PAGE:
All entries for Thursday 02 July 2009

July 02, 2009

Covered Clocks

The Warwick Arts Centre has these four clocks:

(Picture taken from Dilip Mutum's blog)

My initial reaction upon seeing them for the first time was a feeling of bemusement. The function of a clock is to tell the time, so what is the point in hiding half of it? Also, why are the four clocks clustered in one place, rather than spread out nicely in the entire Arts Centre? I eventually realised: it is a work of art. And a clever one, in my opinion. One never needs the entire disc of the clock to be visible in order to tell the time; it is enough to know the position of the two hands. And by placing the clocks together in this fashion, the "artist" made sure that most of the time, it would be enough to look at one clock.

"Most of the time" is the key phrase here. A little thought reveals that sometimes, no single clock shows both hands. If one is only concerned with the hour and the minutes, it is also obvious that suffices to look at two clocks to see both hands. This leads to the question: how often does does one have to look at two clocks to know the time?

As a mathematician, I felt it was my duty to solve this. It turns out that the probability that the probability that two clocks are needed to tell the time, is 0.25. The following argument should make it clear:

A clock is divided into four quarters, or "zones". On every clock, two of these are visible, and two are hidden. By "adjacent zones" I mean zones that are next to each other; by "opposite zones" I mean zones that are not.

For any given hour, the hour-hand is in one of the four zones. If the minute-hand is in the same zone, or in one of the two adjacent zones, there will be a clock showing both hands. Only if the minute-hand is in the opposite zone, then no clock will show both hands. So during every hour, there will be a 15 minute time lapse (when the minute-hand is in the "opposite" zone) during which one has to look at two different clocks. It follows that 1/4 of the time, two clocks are needed. Hence the probability of 0.25.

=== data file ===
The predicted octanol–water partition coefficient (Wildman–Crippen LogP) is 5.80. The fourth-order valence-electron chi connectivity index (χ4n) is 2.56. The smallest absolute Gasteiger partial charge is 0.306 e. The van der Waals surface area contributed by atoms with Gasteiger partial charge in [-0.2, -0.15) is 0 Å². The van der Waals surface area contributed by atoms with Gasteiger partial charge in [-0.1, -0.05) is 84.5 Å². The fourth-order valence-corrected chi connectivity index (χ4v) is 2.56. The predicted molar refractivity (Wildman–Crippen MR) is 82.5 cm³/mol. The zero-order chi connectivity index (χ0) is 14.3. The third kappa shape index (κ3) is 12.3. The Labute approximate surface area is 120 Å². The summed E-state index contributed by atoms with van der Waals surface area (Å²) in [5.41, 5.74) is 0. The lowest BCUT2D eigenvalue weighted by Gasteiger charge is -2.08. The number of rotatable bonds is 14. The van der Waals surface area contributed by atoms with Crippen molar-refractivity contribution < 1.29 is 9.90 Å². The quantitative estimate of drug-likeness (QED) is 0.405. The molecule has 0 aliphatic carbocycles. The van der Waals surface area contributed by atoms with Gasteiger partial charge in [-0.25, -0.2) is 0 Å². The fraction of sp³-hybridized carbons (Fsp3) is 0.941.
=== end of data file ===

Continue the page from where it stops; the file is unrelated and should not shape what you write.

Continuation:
We have made a few implicit assumptions along the way:

• One can only tell the time by looking at the long ends of the two hands. Seeing a bit of the short end of a the hour-hand on a clock on whcih the hour-hand is hidden by the black area, is cheating.

• A hand is never in two zones simultaneously, e.g. a hand cannot be in zone A and zone B in the same time. It will always tend a little to one side. Strictly speaking, this isn't totally true; when the time is, for example, exactly 3 o'clock, the hour-hand will be in zone A and B, while the minute hand will be in zone A and D. However, just one second later, the hour-hand is technically in zone A, and the minute-hand in zone B. My point is, the probabilities of the hands being in two zones are so small (1/3600 for the hour-hand and 1/60 for the minute hand) that we can neglect them. Also, if we view time as something continuous, these probabilities do in fact become zero, but I won't go into that, since it would only serve to confuse everyone.